• Dear 8th Grade Parents / Guardians,

     It’s Never too Early to Start Thinking About College!

     As parents and educators, we all have hopes and dreams for our children.   This year, a major focus for the middle school faculty is intentionally teaching and talking to students about aspirations, perseverance and commitment.  Our goal is to encourage children to aspire to be more and to recognize that “Good enough is not good enough! Never stop working until it’s your best!” 

     Planning for the future success of our children begins now.  By now, you should have received an introductory letter from Lake Shore High School Principal, Mrs. Christine Koch, along with an 8th to 9th grade transition timeline.  Additionally, on January 4th, all 8th grade students attended an elective fair at the High School.  At this program they learned about graduation requirements, elective courses, the importance of maintaining a rigorous class load, and the importance of getting involved in extra-curricular activities and sports.

     High school counselors recently met with groups of students to finalize their 9th grade schedules.  As you speak with your children about their high school classes, I ask that you encourage them to take courses that will challenge them and that will prepare them for the possibility of college.

     While much has been said about changes in the college admission process, it is my personal observation that acceptance to college and the awarding of scholarship money is still largely based on high school grades, extra-curricular activities / sports and the results of standardized tests like regents exams and the Scholastic Assessment Test (SAT) and American College Testing (ACT).

     Rigorous standardized testing in the form of the New York State Regents exams, Advanced Placement Exams, the Preliminary Scholastic Assessment Test (P-SAT), the Scholastic Assessment Test (SAT) and the American College Testing (ACT) are an unavoidable part of high school and the college admissions process.  To do well on these assessments, students need experience with high stakes testing; they need problem solving strategies and most of all they need the ability to persevere when a task is hard or frustrating.

     As I consult with my high school colleagues, we find that because of the “opt-out movement”, many of our current high school students experience significant test anxiety and are not doing as well as the could be on Regents exams and other high stakes testing (like Advanced Placements (AP’s) and college admissions tests).  Without the practice and experience of taking difficult assessments in grades 3-8, we feel they lack the task persistence needed and they become discouraged and give up when they encounter assessments that are extremely rigorous.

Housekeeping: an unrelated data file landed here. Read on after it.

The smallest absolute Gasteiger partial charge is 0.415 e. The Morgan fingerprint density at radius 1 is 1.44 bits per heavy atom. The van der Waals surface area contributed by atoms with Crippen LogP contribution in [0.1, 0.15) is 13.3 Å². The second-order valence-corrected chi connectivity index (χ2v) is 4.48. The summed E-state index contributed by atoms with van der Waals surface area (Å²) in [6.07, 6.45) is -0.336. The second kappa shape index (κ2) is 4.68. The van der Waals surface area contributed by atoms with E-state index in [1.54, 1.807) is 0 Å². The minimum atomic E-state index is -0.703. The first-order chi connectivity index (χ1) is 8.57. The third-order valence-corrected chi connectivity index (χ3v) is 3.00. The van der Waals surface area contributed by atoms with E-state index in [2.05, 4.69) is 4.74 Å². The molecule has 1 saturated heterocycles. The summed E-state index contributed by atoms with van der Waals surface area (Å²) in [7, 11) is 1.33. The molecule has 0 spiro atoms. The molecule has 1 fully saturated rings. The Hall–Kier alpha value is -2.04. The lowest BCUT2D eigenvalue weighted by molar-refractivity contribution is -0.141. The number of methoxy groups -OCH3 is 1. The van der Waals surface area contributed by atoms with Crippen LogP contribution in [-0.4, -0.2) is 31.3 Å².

As we get closer to the grade 3-8 New York State Assessments, you will receive more specific information about the changes that have been made as a result of New York State Commissioner of Education’s fact finding.  This year we will all be administering the NYS tests on a computer and the length of the test has been reduced from three to two days.  Additionally, New York State Teachers were included in the development of test questions, results and data will be available to schools before the school year ends, and assessment scores are NOT being used to evaluate teachers.  I urge you to consider having your child take this year’s New York State Test to give them this experience before they sit for Regents exams in high school.

     One of our primary missions at middle school is to ensure that our students are ready for the high school.  As a district, our mission is to produce graduates who are college and career ready.  While attending college may seem like a financial stretch for many students, there are multiple resources available to help pay for college.  For example, the New York State Excelsior Scholarship Program will cover student tuition to most New York State Colleges and Universities.  Information is available on-line here: 


     Locally, many private colleges will match the Excelsior grant by offering school based scholarships that cover most or all of their tuitions.  Additionally, federal aid is available based on income requirements and virtually all students can qualify for some type of student loans.

     Many middle school faculty members and I have recently navigated the college admissions process and we would be happy to share our experiences with you.  I welcome your thoughts, feelings and questions. Please feel free to contact us!





    Erich E. Reidell

    Principal, Lake Shore Middle School